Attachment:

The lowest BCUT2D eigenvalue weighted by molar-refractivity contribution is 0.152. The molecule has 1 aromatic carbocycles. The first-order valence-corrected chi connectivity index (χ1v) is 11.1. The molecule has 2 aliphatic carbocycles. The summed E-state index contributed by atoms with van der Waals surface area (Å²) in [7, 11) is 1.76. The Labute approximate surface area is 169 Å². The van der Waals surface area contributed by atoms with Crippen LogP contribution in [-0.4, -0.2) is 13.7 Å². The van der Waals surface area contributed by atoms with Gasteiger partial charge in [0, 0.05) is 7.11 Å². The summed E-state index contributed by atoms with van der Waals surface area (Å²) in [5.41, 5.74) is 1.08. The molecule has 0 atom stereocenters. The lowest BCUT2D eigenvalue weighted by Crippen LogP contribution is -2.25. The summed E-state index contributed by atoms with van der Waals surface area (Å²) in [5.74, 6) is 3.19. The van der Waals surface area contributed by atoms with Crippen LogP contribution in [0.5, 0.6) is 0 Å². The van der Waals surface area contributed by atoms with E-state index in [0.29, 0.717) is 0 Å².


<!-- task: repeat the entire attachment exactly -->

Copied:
The lowest BCUT2D eigenvalue weighted by molar-refractivity contribution is 0.152. The molecule has 1 aromatic carbocycles. The first-order valence-corrected chi connectivity index (χ1v) is 11.1. The molecule has 2 aliphatic carbocycles. The summed E-state index contributed by atoms with van der Waals surface area (Å²) in [7, 11) is 1.76. The Labute approximate surface area is 169 Å². The van der Waals surface area contributed by atoms with Crippen LogP contribution in [-0.4, -0.2) is 13.7 Å². The van der Waals surface area contributed by atoms with Gasteiger partial charge in [0, 0.05) is 7.11 Å². The summed E-state index contributed by atoms with van der Waals surface area (Å²) in [5.41, 5.74) is 1.08. The molecule has 0 atom stereocenters. The lowest BCUT2D eigenvalue weighted by Crippen LogP contribution is -2.25. The summed E-state index contributed by atoms with van der Waals surface area (Å²) in [5.74, 6) is 3.19. The van der Waals surface area contributed by atoms with Crippen LogP contribution in [0.5, 0.6) is 0 Å². The van der Waals surface area contributed by atoms with E-state index in [0.29, 0.717) is 0 Å².